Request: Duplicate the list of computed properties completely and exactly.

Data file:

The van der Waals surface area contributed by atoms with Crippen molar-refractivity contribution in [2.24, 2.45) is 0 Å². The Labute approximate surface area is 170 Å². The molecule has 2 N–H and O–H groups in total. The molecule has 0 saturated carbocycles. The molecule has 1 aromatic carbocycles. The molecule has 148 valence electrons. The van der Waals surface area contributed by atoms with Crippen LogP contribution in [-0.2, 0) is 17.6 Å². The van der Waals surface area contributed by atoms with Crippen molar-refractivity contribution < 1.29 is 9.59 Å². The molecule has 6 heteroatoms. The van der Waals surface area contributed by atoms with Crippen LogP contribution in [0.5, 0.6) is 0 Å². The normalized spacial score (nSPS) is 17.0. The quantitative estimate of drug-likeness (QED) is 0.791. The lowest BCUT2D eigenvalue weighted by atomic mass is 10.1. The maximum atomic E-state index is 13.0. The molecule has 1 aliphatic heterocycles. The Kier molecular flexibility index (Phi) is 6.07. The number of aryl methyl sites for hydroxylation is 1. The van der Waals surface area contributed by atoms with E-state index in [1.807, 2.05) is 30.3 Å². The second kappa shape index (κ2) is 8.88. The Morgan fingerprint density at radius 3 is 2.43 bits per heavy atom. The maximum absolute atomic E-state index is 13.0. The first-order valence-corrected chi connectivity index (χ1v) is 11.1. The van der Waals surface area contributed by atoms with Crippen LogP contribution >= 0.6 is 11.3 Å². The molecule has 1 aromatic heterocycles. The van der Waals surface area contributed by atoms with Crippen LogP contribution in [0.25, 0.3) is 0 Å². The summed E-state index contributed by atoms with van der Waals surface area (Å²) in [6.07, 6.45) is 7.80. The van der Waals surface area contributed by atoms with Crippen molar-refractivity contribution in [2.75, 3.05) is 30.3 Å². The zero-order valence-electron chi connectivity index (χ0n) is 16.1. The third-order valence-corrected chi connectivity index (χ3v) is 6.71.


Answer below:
The van der Waals surface area contributed by atoms with Crippen molar-refractivity contribution in [2.24, 2.45) is 0 Å². The Labute approximate surface area is 170 Å². The molecule has 2 N–H and O–H groups in total. The molecule has 0 saturated carbocycles. The molecule has 1 aromatic carbocycles. The molecule has 148 valence electrons. The van der Waals surface area contributed by atoms with Crippen LogP contribution in [-0.2, 0) is 17.6 Å². The van der Waals surface area contributed by atoms with Crippen molar-refractivity contribution < 1.29 is 9.59 Å². The molecule has 6 heteroatoms. The van der Waals surface area contributed by atoms with Crippen LogP contribution in [0.5, 0.6) is 0 Å². The normalized spacial score (nSPS) is 17.0. The quantitative estimate of drug-likeness (QED) is 0.791. The lowest BCUT2D eigenvalue weighted by atomic mass is 10.1. The maximum atomic E-state index is 13.0. The molecule has 1 aliphatic heterocycles. The Kier molecular flexibility index (Phi) is 6.07. The number of aryl methyl sites for hydroxylation is 1. The van der Waals surface area contributed by atoms with E-state index in [1.807, 2.05) is 30.3 Å². The second kappa shape index (κ2) is 8.88. The Morgan fingerprint density at radius 3 is 2.43 bits per heavy atom. The maximum absolute atomic E-state index is 13.0. The first-order valence-corrected chi connectivity index (χ1v) is 11.1. The van der Waals surface area contributed by atoms with Crippen LogP contribution >= 0.6 is 11.3 Å². The molecule has 1 aromatic heterocycles. The van der Waals surface area contributed by atoms with Crippen LogP contribution in [0.25, 0.3) is 0 Å². The summed E-state index contributed by atoms with van der Waals surface area (Å²) in [6.07, 6.45) is 7.80. The van der Waals surface area contributed by atoms with Crippen molar-refractivity contribution in [2.75, 3.05) is 30.3 Å². The zero-order valence-electron chi connectivity index (χ0n) is 16.1. The third-order valence-corrected chi connectivity index (χ3v) is 6.71.